Screaming Lord Sutch - Lord Sutch and Heavy Friends

05 March, 2014

By Jesse Hoffman



"Watching Lord Sutch perform is like watching Arthur Brown, Jerry Lee Lewis and James Brown rolled into one" -Phil Flamm, Go Magazine   


Too bad he committed suicide in 1999! So you can't. But you can still listen to this album and his few others that just slid through the cracks of music history, at the same capturing a very important part of it. I'm currently listening to "Lord Sutch and Heavy Friends", an album recorded in 1969, then released a year later. It's an accidental masterpiece of punk overtones and hard rock. I mean obviously it's not exactly "punk" music, being it is only 1969, but it really has a life to it the other bands just playing Rock n' Roll.


The Heavy Friends consisted of, but not limited to, Jimmy Page, Nicky Hopkins, Noel Redding, John Bonham and Jeff Beck. If you don't know who any of those people are, you might as well get a lobotomy and do the human race a favor. Apparently this album was released without the consent of the talented musicians involved, thinking their recordings were just demos. They got pretty upset with it to say the least. This might answer as to why Lord Sutch never got the fame he desired and possibly deserved. He was an entertainer and political candidate, running on such planks like "Votes at 18", "Beatles Memorial College" and "Enforced Birth Control".


The man simply bled Rock n' Roll and every weird thing that goes along with it. The names you will see most in the song credits are Page and Bonham. If you have half of Led Zeppelin in your recording studio, you're bound to turn out some heavy sh*t.


They album definitely holds true to its name starting from the first track, "Wailing Sounds". The opening riff is like something you would hear from The Melvins and after that it jumps into a more up-tempo, punkish beat, as every musician on the track really starts to "wail" in every aspect of the word. It's covered in the kind of guitar solos that made Jimmy Page the player he is today. The next track, "'Cause I Love You" is almost a testament to The Kinks, while also having its own individual roughness from its blistering lead guitar. Next is the very interesting "Flashing Lights", which vocal effects are similar to something you might hear in this super cool futuristic society we live in now. It might appeal to you, but most likely won't, either way it's a look into the talents of Page and Bonham. The way they play of each other throughout the entire album is just incredible. The track "Gutty Guitar" is the only on the album that features Jeff Beck and if you are a fan of Beck's Yardbirds years, you will love this song it is exactly what it sounds like it be. "Would You Believe", is one of the two songs on the album that have all of Lord Sutch's "Heavy Friends" playing on it. The track is bass heavy thanks to Noel Redding (The Jimi Hendrix Experience), with powerful fills from every other extremely talented musician on it. Regardless if to these musicians really looked as all these tracks as "demos", it is most certainly something to stop and pay attention to.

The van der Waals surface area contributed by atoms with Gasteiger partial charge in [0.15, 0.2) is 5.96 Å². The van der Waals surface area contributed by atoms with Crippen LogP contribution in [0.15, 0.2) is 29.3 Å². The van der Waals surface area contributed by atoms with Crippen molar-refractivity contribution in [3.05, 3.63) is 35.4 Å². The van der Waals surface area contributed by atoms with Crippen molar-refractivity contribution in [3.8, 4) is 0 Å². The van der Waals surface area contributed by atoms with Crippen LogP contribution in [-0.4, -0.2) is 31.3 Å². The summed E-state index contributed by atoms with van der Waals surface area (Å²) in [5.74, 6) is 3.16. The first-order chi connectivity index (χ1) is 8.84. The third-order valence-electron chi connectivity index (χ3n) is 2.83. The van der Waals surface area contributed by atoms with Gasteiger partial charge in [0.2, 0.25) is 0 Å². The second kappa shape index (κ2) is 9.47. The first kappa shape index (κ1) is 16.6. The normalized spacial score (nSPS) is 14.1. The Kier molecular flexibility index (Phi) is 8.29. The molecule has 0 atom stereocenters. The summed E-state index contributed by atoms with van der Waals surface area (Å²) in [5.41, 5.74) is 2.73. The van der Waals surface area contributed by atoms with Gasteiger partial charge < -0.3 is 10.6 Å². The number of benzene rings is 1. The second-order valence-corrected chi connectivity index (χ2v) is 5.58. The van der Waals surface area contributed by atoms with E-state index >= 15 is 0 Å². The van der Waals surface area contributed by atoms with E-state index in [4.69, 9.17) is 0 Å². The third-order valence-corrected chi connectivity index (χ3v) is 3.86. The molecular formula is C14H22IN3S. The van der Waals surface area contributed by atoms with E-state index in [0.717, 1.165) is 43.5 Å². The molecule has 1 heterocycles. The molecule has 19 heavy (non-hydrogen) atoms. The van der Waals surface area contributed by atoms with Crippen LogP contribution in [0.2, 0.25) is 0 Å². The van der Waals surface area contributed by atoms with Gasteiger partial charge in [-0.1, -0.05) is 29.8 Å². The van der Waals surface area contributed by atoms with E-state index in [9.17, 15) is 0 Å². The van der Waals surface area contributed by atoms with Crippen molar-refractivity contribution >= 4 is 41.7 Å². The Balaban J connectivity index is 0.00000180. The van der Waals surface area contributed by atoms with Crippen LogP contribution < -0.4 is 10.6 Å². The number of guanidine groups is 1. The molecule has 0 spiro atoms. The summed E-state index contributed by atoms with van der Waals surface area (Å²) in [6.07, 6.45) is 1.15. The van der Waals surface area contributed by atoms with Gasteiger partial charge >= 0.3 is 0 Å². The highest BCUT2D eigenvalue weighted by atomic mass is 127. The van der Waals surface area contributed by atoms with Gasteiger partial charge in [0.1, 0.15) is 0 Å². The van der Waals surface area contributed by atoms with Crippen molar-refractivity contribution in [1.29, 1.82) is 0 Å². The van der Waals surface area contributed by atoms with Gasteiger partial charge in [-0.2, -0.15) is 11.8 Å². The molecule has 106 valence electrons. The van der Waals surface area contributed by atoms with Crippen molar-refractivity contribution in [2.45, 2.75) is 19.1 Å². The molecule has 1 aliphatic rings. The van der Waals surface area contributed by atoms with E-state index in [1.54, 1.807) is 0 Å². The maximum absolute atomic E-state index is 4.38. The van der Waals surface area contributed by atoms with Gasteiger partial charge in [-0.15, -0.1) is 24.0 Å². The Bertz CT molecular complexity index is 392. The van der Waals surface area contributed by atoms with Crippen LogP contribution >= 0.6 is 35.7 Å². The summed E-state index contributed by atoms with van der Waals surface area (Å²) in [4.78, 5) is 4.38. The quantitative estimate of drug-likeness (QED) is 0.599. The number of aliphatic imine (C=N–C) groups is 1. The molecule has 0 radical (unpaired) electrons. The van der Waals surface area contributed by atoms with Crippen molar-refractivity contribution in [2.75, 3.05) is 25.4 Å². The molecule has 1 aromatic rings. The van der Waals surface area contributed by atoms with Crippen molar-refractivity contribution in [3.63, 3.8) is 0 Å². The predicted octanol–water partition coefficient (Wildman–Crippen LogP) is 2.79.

The album is seriously just a load of fun. There is no way you could drink with your friends, listen to this and not have a good time. "Thumping Beat" is the first song on the second side and it had Page, Redding and Bonham on it. It sounds almost like something that could have been played by the Experience, but with Sutchs anger and Pages lead riffs, it is a monster on its own. The next track "Union Jack Car" is of course very British and very basic in the sense of rock n' roll music, but still is an entertaining listen, nonetheless. After a blues standard, comes a track called "L-O-N-D-O-N", another obviously very British track. It doesn't hold to standard rock and blues changes and is still a damn cool song. "Brightest Light" is the other song on the album containing all the "Heavy Friends" and is one of the most original on the album. It definitely sounds like other bands took some riffs, for I have heard a few songs fairly reminiscent of it. I can't remember the names of them for the life of me. Just listen to the song and all of the music on the album. It's technically just as punk in content as anything the 80's could have dished out and deserves the time and respect albums like,Graceland,or something like that gets. It's lays down the tracks of the movement of heavy blues rock that took over the times, so if you're into any aspects of those genres, this is definitely worth a listen.






Primary Genre: Rock n' Roll


Secondary Genre: Punk


Release Date: 1970


Label: Cotillion Records


Like this and you'll probably also like: Led Zeppelin, Jeff Beck


Album highlights: Gutty Guitar, Flashing Lights, Would You Believe




Screaming Lord Sutch - Gutty Guitar




Screaming Lord Sutch - Flashing Light



Screaming Lord Sutch - Wailing Sound




Screaming Lord Sutch - Brightest Light